02 – Thomas Neal (SFG) – SONAR 88.03

The dropoff from Heyward to Neal is sizable and understandable. The Giants signed Neal as a draft and follow in 2006, and he’s made a slow and steady climb up the system since. After a solid but unspectacular 2008, he was sent to the hitter friendly Cal League and responded with a .337/.431/.579 line in 559 PA, with an 11.6% BB rate and a .242 ISO at age 21. The Giants Cal League affiliate in San Jose plays as a bit of a pitcher’s park in a hitter friendly league, so his numbers aren’t grossly inflated in that respect, in fact, his home line .306/.380/.545 seems to back that up, as he went .353/.463/.568 on the road. His .382 BABIP definitely helped his batting average, but the walks are there, as is the raw power. Last season in Low A he posted a 9.7% BB rate and a .168 ISO, but he was praised for his raw power, with scouts saying he could take off if he put things together. Maybe the Cal League helped him, but he definitely showed positive signs. Repeating it at AA is the next big step.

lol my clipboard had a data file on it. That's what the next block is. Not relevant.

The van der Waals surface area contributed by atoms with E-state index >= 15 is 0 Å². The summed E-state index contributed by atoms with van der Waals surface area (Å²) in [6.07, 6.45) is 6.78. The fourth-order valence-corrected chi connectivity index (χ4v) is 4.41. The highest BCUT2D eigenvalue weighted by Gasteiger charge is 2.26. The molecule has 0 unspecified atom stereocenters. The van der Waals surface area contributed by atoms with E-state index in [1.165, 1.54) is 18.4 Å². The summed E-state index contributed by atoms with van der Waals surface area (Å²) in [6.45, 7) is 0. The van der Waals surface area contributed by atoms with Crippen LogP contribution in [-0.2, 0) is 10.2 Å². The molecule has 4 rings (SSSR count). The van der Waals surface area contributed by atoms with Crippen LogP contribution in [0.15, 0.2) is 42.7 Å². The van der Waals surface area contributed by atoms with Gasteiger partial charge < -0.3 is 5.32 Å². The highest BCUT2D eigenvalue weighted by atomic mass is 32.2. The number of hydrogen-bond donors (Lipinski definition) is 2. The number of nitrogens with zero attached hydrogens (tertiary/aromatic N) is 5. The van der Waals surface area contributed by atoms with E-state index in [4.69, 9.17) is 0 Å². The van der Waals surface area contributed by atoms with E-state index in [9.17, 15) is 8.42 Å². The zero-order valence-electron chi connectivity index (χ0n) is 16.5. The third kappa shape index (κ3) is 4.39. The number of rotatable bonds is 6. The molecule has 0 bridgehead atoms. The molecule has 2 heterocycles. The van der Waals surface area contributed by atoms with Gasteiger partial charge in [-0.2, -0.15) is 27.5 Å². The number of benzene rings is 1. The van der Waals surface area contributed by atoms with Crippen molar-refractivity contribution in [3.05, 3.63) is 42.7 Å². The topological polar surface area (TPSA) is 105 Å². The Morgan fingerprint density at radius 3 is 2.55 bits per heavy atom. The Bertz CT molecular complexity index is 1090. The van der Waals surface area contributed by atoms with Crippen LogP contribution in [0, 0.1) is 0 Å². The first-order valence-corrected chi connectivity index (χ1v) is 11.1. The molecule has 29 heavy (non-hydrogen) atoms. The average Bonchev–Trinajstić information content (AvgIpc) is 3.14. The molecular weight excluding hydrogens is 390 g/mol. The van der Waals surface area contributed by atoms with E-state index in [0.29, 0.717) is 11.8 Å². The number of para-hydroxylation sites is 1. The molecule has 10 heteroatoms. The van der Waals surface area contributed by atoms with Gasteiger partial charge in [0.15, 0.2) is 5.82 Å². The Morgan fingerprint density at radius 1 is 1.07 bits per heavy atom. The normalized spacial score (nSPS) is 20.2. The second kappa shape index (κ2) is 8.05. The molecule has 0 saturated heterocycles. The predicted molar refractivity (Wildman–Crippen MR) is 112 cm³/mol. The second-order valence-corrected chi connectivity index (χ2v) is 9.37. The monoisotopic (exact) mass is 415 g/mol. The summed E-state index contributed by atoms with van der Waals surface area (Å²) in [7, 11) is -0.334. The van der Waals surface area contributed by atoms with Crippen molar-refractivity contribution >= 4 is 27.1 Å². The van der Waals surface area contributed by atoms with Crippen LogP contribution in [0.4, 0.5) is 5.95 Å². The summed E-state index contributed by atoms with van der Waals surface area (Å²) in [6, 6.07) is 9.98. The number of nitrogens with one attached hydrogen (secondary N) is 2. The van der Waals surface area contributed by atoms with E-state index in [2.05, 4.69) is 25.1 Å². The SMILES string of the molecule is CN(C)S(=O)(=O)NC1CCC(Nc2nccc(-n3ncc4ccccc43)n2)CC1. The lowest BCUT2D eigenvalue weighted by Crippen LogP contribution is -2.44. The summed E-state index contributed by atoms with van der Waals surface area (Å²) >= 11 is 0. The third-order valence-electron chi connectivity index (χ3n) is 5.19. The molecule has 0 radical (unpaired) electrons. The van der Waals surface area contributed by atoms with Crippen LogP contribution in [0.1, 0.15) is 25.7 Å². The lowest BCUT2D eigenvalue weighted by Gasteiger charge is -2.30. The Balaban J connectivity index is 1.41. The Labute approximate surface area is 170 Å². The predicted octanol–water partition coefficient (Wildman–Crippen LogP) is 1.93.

03 – Mike Stanton (FLA) – SONAR 85.76

Some prospect sites will have Stanton as high as #3 overall in the game, but he’s one of the biggest high risk/high reward prospects out there. At just 19, he made it to AA and ended up posting a combined line of .255/.341/.501 in 551 PA across A+/AA. At 6’5/205, Stanton has a prototypical power hitter’s frame, and has some of the best raw power in the minors, but his power is already usable. He hit 39 home runs in 2008 in Low A at age 18, and followed it up with 28 in 2009, including 12 in the very pitcher friendly FSL. He struggled a bit in AA, going .231/.311/.455, but was very young for the level, and that kind of line is one you’d expect from a 19 year old at that level, which makes Heyward’s numbers seem even more unbelievable. Stanton’s walk rate was good in 2009, 10.7%, but the strikeouts are still an issue, at 26.1%. Scouts like the way he makes adjustments, and point out that he was considered very raw when he was drafted, so in a way he’s way ahead of schedule. Florida can slow him down a bit and get him a season at AA, no sense rushing him to the majors and starting his arbitration clock.